What is there to be said about Beau Travail that hasn’t been said at this point? Not much, really, but it was the film that transformed Claire Denis from a director vaguely known in France to one of the leading lights of world cinema. Now, she is considered the greatest living director by many critics. When Beau Travail came out in the States in 2000, it became a cult sensation partly due to various critics hailing it as a masterpiece—which was surprising, given that it’s a deeply uncommercial film.
Denis was approached by the producers to make a film about being a “foreigner,” and her mind wandered to the French Foreign Legion. She grabbed bits and pieces from Herman Melville, specifically Billy Budd, and a couple of poems and some inspiration from the narration of Jean-Luc Godard’s Le Petit Soldat (one of his best but little-seen films), and came up with this tale of fragile masculinity, physical discipline and repressed desire. Initially she contacted the French Foreign Legion for cooperation for the film, but they turned her down, saying “it was about being gay.” That’s not the case at all, and when the Foreign Legion finally saw the film, they understood what she was doing.
Denis Lavant stars as Chief Adjutant Galoup, whose entire life is the Foreign Legion. The film is told through his recollections of what transpired, as he is writing his memoirs. Most of the story takes places in the desert heat of Djibouti in East Africa, where the Legion’s training sessions have in an almost balletic quality. They train under Commandant Bruno Forestier (Michel Subor), this is a reference to Subor character of the same name he plays in Le Petit Soldat. Denis in the disc’s supplementary materials says one of the supporting actors was actually in the Legion, so from all accounts the training depicted is fairly accurate. Galoup has a beautiful local girlfriend and they go to the nearby disco often, but his world changes when Gilles Sentain (Grégoire Colin) arrives. He is jealous of everything about him, from his beauty to his social skills, and vows to destroy him.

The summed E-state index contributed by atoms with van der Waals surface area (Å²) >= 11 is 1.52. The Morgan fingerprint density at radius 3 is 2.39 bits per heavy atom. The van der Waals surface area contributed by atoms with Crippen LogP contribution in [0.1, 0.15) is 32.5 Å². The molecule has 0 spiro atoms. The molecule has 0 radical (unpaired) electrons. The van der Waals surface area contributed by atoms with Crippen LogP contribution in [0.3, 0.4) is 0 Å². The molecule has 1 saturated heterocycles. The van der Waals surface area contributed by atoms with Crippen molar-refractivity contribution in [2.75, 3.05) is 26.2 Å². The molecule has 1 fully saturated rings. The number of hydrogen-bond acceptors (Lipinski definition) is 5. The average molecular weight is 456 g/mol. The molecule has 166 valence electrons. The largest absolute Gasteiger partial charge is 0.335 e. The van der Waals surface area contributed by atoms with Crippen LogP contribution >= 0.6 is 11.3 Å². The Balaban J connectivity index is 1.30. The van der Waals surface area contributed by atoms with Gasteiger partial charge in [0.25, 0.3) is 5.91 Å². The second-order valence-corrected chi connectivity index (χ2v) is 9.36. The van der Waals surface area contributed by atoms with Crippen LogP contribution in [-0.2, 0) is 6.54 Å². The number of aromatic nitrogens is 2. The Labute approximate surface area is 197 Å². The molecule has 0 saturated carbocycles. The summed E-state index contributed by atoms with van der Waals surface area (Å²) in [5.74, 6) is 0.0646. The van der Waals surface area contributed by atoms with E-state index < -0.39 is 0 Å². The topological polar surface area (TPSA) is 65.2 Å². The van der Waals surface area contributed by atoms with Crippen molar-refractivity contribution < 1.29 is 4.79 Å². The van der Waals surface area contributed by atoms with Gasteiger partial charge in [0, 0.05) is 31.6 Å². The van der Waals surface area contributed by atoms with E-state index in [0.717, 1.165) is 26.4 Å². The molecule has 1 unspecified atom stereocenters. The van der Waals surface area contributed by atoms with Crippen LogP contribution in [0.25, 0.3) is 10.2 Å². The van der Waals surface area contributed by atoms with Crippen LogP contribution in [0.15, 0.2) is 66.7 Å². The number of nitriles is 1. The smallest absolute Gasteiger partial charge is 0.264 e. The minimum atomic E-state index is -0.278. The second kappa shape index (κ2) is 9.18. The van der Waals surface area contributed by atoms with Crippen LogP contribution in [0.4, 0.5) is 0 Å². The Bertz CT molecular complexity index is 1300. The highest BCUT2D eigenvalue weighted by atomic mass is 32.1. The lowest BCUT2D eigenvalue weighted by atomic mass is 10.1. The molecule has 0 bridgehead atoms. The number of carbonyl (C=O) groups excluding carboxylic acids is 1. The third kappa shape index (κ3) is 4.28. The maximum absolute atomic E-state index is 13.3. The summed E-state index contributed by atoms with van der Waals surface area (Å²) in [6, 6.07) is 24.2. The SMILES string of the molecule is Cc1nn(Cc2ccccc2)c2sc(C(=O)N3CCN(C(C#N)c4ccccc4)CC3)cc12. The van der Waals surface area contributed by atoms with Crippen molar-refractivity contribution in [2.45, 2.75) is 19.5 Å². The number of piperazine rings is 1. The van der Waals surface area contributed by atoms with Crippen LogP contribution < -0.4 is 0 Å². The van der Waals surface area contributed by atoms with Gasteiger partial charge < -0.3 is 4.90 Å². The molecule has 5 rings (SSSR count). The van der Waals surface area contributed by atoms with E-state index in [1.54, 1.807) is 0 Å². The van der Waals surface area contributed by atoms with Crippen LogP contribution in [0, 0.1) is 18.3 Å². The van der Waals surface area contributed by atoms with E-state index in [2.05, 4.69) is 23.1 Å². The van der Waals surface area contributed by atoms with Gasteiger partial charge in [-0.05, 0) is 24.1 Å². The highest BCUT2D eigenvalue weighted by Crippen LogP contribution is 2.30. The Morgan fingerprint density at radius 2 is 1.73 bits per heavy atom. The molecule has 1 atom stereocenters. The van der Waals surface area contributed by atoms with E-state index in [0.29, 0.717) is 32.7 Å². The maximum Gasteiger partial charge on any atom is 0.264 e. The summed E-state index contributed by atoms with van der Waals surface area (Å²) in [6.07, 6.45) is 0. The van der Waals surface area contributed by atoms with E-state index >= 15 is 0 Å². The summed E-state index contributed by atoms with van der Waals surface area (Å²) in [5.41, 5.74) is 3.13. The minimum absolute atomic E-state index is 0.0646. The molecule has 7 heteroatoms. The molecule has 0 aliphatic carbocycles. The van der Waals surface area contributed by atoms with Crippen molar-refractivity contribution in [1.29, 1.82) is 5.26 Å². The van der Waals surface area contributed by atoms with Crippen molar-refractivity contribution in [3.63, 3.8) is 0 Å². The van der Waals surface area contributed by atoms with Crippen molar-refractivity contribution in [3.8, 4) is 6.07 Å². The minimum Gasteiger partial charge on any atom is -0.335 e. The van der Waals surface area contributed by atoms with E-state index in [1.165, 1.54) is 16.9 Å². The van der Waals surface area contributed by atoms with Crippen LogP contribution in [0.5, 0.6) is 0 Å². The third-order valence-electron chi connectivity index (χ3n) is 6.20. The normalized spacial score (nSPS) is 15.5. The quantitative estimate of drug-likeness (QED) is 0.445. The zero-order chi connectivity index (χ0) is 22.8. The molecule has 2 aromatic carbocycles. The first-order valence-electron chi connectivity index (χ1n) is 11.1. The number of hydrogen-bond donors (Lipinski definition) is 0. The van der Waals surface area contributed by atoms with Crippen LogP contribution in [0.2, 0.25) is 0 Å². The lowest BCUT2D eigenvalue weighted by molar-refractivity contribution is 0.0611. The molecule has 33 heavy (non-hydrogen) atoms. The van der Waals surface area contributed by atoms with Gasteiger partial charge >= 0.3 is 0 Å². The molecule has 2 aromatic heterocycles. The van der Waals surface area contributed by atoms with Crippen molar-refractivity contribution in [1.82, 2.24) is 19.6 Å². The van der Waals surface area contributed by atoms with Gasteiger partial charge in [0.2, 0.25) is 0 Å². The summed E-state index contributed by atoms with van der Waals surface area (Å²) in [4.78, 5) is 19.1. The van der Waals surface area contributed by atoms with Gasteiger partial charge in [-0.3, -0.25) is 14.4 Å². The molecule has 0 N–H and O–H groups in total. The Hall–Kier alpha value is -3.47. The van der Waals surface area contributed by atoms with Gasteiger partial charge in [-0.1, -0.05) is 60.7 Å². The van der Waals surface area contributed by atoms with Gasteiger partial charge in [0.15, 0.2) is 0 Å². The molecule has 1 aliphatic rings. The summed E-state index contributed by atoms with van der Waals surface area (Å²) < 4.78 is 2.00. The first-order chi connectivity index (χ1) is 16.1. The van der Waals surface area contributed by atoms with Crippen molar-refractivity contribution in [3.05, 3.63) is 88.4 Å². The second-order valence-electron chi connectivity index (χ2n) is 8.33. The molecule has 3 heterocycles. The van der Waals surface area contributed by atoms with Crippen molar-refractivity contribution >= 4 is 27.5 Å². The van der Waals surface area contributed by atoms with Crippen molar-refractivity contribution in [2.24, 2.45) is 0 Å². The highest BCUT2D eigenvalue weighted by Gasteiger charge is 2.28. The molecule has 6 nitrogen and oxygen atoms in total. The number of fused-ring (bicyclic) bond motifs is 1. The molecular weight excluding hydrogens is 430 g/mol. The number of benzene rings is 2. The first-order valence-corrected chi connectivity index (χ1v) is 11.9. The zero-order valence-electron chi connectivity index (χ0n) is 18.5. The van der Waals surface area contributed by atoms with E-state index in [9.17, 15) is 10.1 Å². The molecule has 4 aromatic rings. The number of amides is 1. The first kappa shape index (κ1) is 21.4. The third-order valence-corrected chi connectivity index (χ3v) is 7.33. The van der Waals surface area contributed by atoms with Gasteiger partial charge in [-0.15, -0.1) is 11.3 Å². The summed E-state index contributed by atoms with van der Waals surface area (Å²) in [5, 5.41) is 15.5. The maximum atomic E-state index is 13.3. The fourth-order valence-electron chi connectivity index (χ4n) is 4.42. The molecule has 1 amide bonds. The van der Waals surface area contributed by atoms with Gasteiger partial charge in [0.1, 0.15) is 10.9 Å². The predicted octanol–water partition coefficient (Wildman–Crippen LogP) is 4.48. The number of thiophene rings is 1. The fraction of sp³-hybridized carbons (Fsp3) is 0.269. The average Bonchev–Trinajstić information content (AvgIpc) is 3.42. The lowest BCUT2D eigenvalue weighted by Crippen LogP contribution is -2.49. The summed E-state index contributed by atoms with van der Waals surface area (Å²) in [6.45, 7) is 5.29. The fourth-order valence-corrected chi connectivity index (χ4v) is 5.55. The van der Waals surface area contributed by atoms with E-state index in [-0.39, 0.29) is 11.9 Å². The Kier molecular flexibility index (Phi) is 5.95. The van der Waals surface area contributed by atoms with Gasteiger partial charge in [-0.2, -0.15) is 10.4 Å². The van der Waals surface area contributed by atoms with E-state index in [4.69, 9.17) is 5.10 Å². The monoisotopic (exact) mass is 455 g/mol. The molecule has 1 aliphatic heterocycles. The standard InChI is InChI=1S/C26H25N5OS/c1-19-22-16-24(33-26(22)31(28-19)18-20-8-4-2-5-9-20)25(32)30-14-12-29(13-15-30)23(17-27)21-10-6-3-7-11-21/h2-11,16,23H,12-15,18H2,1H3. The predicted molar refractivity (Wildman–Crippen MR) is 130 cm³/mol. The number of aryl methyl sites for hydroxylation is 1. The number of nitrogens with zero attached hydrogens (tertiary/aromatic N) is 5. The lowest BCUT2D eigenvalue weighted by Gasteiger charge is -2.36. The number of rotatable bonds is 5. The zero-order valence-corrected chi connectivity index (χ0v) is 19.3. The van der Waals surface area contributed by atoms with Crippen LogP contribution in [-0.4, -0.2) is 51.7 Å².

Agnès Godard, the film’s cinematographer, shoots the film in a delicate fashion. The film’s dialogue is secondary to the images, which, from the close-ups to how Denis chooses to show the bodies of the men, are telling the audience how Galoup looks at Gilles. The film’s final moments are a masterclass of telling the audience everything you need to know about Galoup’s fate without explicitly saying it, from the way he makes his bed to the extraordinary dance he does in some deserted Paris nightclub. Lavant is one of the greatest physical actors alive, and this might be his signature role—which is saying something since he’s the man that Holy Motors was made around.
Beau Travail remains one of the great films of the new Millennium, and it will outlast everybody involved with the film. It’s one of the most mesmerising films ever made, and while it is extremely modern, in the end it is about timeless desires. For years the film was in desperate need of a Blu-Ray release, and Criterion has come to the rescue with its 4K restoration—and the film has never looked better. The extras include a conversation recorded over Zoom with filmmaker Barry Jenkins and Denis: Jenkins was heavily influenced by Denis’ film with his surprise Oscar-winner Moonlight. Agnès Godard does a scene-specific commentary track, and new interviews with actors Denis Lavant and Grégoire Colin, plus a video essay by Judith Mayne, round off the disc. The essay in the booklet is by Girish Shambu.